News Flash: Good news for some, bad news for others

efmshark

EOS M50
Jan 19, 2018
32
16
I am amazed by the number of people who don't understand basic optics and physics. If Canon were to introduce a mirrorless camera with native EF mount, they would have to give up on nearly all potential advantages of a mirrorless solution. Reduced flange distance is what makes it possible to manufacture smaller cameras and smaller, simpler lenses.

If you want a Canon mirrorless with native EF mount, you can get the EOS R and leave the EF adapter on all the time and simply use any and all of your EF lenses.
 

efmshark

EOS M50
Jan 19, 2018
32
16
I'm not an adaptophobic, but using a 500mm lens handheld means a tiny body is not workable for me. So unless they bring out a larger mirrorless body or somehow shave the size of he superteles significantly (without massively inflating the price!), I'll stick with DSLRs (no problem so long as they keep making them!).

(This is just my personal position, I'm sure they know what they're doing).
When you use a 500mm lens, the lens holds the camera body, not the other way around. So you're mostly holding and balancing the lens, smaller camera body doesn't make it any more difficult.
 

scyrene

EOS 5D MK IV
Dec 4, 2013
2,505
392
UK
www.flickr.com
When you use a 500mm lens, the lens holds the camera body, not the other way around. So you're mostly holding and balancing the lens, smaller camera body doesn't make it any more difficult.
Well admittedly I haven't tried mounting it on a body like this (I tried the original EOS-M but that didn't have a grip), but I have never had the 500L on the 5-series bodies and thought 'I really wish the body was smaller'. It just works, and works fine. So I am very cautious about making a change for the sake of it. Many people use the superteles on tripods, so they will likely have no problem.
 

TAF

EOS RP
Feb 26, 2012
343
33
Gee, we were promised a 'sexy' solution and they give us...an adapter.

Although the PL adapter does sound sort of useful, since it would obviate the need to ever again buy a polarizing filter (which is a long term savings). Ditto ND, and other filters. Maybe that really is a long term benefit. I'm coming around to thinking that it is, if they really can hold the front and rear mounts parallel.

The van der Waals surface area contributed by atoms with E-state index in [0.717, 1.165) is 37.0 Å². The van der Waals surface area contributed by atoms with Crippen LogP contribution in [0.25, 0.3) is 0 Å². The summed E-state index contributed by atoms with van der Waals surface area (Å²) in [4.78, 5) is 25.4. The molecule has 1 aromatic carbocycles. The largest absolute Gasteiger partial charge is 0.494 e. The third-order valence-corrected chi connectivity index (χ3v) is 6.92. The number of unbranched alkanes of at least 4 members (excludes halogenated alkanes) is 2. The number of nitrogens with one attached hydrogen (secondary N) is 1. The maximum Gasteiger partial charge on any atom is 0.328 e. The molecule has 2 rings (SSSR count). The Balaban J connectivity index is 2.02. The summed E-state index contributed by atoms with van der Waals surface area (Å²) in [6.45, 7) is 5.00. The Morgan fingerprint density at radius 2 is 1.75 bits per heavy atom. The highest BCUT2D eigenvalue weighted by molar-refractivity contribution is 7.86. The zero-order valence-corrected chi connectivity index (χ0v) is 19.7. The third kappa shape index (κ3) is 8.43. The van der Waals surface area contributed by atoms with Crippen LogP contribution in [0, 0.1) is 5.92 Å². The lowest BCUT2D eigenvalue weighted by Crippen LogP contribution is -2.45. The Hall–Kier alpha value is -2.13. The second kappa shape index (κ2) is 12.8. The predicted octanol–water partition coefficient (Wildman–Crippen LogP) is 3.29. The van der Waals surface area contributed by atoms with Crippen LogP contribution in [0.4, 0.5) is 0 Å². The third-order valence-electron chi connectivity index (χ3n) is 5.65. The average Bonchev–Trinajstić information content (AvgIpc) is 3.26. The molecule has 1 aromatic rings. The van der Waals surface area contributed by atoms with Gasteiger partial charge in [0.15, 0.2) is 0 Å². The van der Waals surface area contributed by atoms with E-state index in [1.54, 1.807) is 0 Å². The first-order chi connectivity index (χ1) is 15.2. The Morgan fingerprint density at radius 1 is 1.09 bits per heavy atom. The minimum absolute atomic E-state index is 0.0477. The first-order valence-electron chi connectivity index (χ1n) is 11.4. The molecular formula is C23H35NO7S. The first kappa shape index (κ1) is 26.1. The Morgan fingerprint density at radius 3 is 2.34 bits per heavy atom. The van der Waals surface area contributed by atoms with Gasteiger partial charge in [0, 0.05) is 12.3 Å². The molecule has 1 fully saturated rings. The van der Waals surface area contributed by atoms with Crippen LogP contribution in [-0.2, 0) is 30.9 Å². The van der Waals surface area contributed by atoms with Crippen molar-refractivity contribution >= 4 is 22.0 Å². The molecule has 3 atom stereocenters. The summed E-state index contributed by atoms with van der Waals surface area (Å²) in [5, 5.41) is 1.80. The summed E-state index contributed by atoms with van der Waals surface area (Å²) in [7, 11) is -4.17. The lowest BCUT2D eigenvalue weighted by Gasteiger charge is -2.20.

So I'm going to reserve judgement until there are some reviews that pixel peep to demonstrate just how good a job Canon does in keeping the front and rear faces parallel. That really is the critical factor.

The real demonstration will be the high megapixel body that is sure to follow. If they stick with the new mount, then they are convinced that they can reliably maintain that registration. If the high megapixel body is EF native, then that would send a message as well.

I look forward to holding one. Ergonomics are the key deciding factor for me. If that grip is comfortable, and the controls fall readily to hand, I'm in for one.

(and being able to adapt my FD lens, as well as my antique large format lenses with minimal effort, is very cool)
 

neuroanatomist

I post too Much on Here!!
Jul 21, 2010
24,610
2,071
I am amazed by the number of people who don't understand basic optics and physics. If Canon were to introduce a mirrorless camera with native EF mount, they would have to give up on nearly all potential advantages of a mirrorless solution. Reduced flange distance is what makes it possible to manufacture smaller cameras and smaller, simpler lenses.
Indeed. People who understand basic optics and physics realize that the benefits of a shorter flange distance apply only to a limited subset of lens designs.
 
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